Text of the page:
Previously, California law required that a contractor must be duly licensed
contractor at all times while working on a contracted project to receive
compensation. California courts interpreted this statutory provision as
a means to deny any payments to licensed contractors who were in violation
of the licensing statutes even if a license lapsed for only a short period
of time or to require the unlicensed contractor to disgorge any payments
it received during the period when its licensed had lapsed.
For example, in Judicial Council of California v. Jacobs Facilities, Inc.
(2015) 230 Cal. App. 4th 882, the appellate court considered a matter
in which a contractor had transferred the personnel performing a contract
to another subsidiary and allowed the contracting party’s license
to lapse. The owner subsequently sued the contractor seeking disgorgement
of funds paid to the contractor for the work that could only be performed
by a licensed contractor. The contractor had argued that it was in substantial
compliance with the licensing statutes in an effort to prevent disgorgement.
At trial, the jury returned a verdict for the contractor without a hearing
on the substantial compliance issue. On appeal, the appellate court reversed
the judgment, stating that it could not enter judgment for the owner because
the contractor was still entitled to a hearing on the substantial compliance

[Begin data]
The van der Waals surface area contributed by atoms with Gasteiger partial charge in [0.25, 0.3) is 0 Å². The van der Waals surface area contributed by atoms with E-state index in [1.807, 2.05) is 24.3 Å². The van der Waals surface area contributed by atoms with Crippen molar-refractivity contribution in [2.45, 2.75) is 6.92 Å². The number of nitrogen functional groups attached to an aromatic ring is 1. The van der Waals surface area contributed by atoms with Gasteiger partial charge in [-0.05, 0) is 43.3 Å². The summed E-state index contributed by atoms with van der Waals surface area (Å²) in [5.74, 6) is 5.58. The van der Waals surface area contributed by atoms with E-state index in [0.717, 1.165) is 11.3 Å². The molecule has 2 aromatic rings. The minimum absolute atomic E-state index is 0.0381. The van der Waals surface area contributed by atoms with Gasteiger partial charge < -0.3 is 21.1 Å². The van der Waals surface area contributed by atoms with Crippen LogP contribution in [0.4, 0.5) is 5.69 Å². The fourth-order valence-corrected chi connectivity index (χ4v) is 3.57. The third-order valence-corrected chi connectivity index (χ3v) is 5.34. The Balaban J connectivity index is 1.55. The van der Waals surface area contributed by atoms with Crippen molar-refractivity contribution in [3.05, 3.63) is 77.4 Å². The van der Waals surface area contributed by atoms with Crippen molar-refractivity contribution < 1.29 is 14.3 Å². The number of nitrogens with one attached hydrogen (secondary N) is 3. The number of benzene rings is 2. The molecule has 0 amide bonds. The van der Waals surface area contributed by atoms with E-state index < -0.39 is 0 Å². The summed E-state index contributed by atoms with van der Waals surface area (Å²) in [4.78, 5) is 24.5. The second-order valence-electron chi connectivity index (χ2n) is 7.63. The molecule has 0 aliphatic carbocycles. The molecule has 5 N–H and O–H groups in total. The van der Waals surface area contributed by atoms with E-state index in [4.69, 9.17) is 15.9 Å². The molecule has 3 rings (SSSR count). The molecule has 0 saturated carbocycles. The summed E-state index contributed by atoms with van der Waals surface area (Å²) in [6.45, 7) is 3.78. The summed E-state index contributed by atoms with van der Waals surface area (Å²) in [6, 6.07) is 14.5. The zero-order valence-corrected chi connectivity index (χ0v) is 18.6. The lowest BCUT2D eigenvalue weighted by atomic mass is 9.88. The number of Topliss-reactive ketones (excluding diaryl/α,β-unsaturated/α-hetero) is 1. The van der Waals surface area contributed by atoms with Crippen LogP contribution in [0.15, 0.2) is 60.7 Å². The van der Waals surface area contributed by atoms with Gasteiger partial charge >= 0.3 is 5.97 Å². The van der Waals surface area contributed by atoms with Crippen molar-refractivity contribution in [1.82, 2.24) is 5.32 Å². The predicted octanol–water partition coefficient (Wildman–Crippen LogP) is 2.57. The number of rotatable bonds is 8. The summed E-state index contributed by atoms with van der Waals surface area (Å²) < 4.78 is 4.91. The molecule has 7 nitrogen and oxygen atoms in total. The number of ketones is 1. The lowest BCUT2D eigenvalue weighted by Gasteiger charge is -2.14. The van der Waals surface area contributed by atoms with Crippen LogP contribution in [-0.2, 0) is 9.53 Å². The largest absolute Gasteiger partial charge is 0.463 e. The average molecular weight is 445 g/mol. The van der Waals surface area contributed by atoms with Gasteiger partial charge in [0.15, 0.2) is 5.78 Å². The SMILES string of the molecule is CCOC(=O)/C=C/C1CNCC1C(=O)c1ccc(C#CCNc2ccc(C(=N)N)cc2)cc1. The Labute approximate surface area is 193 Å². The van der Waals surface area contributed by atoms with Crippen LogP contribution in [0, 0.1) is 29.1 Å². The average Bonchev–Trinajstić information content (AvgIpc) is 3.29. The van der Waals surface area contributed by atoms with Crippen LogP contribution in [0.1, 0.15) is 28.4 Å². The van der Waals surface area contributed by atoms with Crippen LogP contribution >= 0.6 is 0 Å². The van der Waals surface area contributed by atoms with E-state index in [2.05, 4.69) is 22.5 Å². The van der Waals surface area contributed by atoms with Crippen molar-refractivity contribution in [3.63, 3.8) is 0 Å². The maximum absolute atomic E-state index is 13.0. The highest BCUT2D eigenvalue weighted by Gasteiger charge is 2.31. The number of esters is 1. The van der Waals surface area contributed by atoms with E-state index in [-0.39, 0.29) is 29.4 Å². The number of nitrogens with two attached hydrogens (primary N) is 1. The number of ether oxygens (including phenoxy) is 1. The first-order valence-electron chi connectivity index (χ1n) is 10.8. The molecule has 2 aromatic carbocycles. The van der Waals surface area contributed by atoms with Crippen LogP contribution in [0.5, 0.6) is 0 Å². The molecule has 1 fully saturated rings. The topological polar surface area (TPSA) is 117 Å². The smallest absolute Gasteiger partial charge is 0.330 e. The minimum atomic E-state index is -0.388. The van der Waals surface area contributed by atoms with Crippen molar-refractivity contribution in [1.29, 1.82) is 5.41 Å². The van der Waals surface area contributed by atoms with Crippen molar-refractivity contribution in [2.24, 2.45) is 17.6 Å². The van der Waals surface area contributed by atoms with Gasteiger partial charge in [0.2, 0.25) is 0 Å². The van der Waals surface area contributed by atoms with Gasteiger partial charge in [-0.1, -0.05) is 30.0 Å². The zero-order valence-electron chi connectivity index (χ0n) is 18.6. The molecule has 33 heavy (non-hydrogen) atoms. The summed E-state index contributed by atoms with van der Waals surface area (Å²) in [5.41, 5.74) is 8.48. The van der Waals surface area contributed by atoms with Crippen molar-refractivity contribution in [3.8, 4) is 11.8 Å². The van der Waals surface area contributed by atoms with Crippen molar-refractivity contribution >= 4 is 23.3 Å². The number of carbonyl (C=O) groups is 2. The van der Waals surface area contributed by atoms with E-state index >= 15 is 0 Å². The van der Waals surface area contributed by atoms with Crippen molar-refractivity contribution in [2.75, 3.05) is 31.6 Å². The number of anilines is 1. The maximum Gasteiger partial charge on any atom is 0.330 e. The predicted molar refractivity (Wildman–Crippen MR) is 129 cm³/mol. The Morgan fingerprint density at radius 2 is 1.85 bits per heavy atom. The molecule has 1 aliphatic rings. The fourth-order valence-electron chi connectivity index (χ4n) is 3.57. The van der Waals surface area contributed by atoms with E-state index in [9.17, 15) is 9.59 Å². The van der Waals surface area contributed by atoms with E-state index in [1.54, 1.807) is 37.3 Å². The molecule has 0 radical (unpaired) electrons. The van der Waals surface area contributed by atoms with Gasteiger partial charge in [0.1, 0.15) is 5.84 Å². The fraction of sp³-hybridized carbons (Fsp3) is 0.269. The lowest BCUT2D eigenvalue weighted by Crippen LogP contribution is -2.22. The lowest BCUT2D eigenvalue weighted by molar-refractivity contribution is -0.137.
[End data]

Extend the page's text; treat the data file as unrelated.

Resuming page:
issue. However, the court noted that “courts can no longer exercise
discretion in the application of the [substantial compliance] doctrine.
To avoid forfeiture for a CSLL violation, a contractor must now satisfy
the terms of [Business & Professions Code] section 7031, subdivision
(e).” That subdivision to section 7031 then required that a court
determine that there had been substantial compliance with the licensure
requirements. An additional requirement was that the contractor must show
to that it did not know and reasonably should not have known that it was
not licensed at the time it commenced work on the project to establish
The amendments to Business & Professions Code section 7031, which became
effective January 1, 2017, now eliminate the “did not know and reasonably
should not have known” requirement. Instead, a contractor now attempting
to prove substantial compliance with the licensing requirements must now
prove at an evidentiary hearing:
- The contractor had been duly licensed as a contractor in the state prior
to the performance of the act or work at issue;
- The contractor acted reasonably and in good faith to maintain proper licensure; and
- The contractor acted promptly and in good faith to reinstate his or her
license upon learning that it was invalid.
This amendment to section 7031 hopefully should limit outcomes where unsuspecting
contractor who have let their licenses lapsed for a short period of time
are disgorged of monies they have received or are prevented from recovering
sums for work performed. At the same time, the remaining requirements
of section 7031 should continue to protect the public from scofflaws who
ignore the state’s contractor licensing requirements and seek to
profit from that non-compliance.
Despite the revisions to section 7031, prudent contractors should steadfastly
maintain close watch on the expiration dates for their contracting licenses
and promptly renew them, so they do not incur unnecessary litigation costs
associated with actions under Business & Professions Code section 7031.